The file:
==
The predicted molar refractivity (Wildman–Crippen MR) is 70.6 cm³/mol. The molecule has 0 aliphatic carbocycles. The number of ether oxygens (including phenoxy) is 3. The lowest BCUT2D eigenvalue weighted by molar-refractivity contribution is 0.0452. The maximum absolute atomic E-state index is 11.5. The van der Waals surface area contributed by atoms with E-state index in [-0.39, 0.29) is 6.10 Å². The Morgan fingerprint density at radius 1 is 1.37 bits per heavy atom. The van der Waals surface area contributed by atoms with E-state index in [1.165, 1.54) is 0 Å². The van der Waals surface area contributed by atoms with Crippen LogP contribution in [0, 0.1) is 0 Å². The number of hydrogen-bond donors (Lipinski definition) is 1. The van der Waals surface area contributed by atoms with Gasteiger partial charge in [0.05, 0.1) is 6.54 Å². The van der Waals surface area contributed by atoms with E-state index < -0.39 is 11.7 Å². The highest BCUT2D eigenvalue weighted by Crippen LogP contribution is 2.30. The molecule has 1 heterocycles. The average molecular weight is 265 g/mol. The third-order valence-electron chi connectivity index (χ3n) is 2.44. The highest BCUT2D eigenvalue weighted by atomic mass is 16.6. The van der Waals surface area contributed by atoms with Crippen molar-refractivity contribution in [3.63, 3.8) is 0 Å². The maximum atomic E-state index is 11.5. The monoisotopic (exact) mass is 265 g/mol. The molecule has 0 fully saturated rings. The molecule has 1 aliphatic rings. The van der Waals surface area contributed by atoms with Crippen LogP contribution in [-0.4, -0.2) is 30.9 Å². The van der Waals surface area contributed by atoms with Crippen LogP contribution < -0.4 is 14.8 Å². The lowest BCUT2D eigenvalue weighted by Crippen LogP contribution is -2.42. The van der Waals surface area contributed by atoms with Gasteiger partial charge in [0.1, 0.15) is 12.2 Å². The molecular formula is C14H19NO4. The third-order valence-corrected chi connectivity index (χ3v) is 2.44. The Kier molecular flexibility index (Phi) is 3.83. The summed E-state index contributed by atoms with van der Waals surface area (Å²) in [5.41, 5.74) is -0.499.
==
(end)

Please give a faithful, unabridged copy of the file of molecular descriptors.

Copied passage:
The predicted molar refractivity (Wildman–Crippen MR) is 70.6 cm³/mol. The molecule has 0 aliphatic carbocycles. The number of ether oxygens (including phenoxy) is 3. The lowest BCUT2D eigenvalue weighted by molar-refractivity contribution is 0.0452. The maximum absolute atomic E-state index is 11.5. The van der Waals surface area contributed by atoms with E-state index in [-0.39, 0.29) is 6.10 Å². The Morgan fingerprint density at radius 1 is 1.37 bits per heavy atom. The van der Waals surface area contributed by atoms with E-state index in [1.165, 1.54) is 0 Å². The van der Waals surface area contributed by atoms with Crippen LogP contribution in [0, 0.1) is 0 Å². The number of hydrogen-bond donors (Lipinski definition) is 1. The van der Waals surface area contributed by atoms with Gasteiger partial charge in [0.05, 0.1) is 6.54 Å². The van der Waals surface area contributed by atoms with E-state index < -0.39 is 11.7 Å². The highest BCUT2D eigenvalue weighted by Crippen LogP contribution is 2.30. The molecule has 1 heterocycles. The average molecular weight is 265 g/mol. The third-order valence-electron chi connectivity index (χ3n) is 2.44. The highest BCUT2D eigenvalue weighted by atomic mass is 16.6. The van der Waals surface area contributed by atoms with Crippen molar-refractivity contribution in [3.63, 3.8) is 0 Å². The maximum atomic E-state index is 11.5. The monoisotopic (exact) mass is 265 g/mol. The molecule has 0 fully saturated rings. The molecule has 1 aliphatic rings. The van der Waals surface area contributed by atoms with Crippen LogP contribution in [-0.4, -0.2) is 30.9 Å². The van der Waals surface area contributed by atoms with Crippen LogP contribution < -0.4 is 14.8 Å². The lowest BCUT2D eigenvalue weighted by Crippen LogP contribution is -2.42. The van der Waals surface area contributed by atoms with Gasteiger partial charge in [0.1, 0.15) is 12.2 Å². The molecular formula is C14H19NO4. The third-order valence-corrected chi connectivity index (χ3v) is 2.44. The Kier molecular flexibility index (Phi) is 3.83. The summed E-state index contributed by atoms with van der Waals surface area (Å²) in [5.41, 5.74) is -0.499.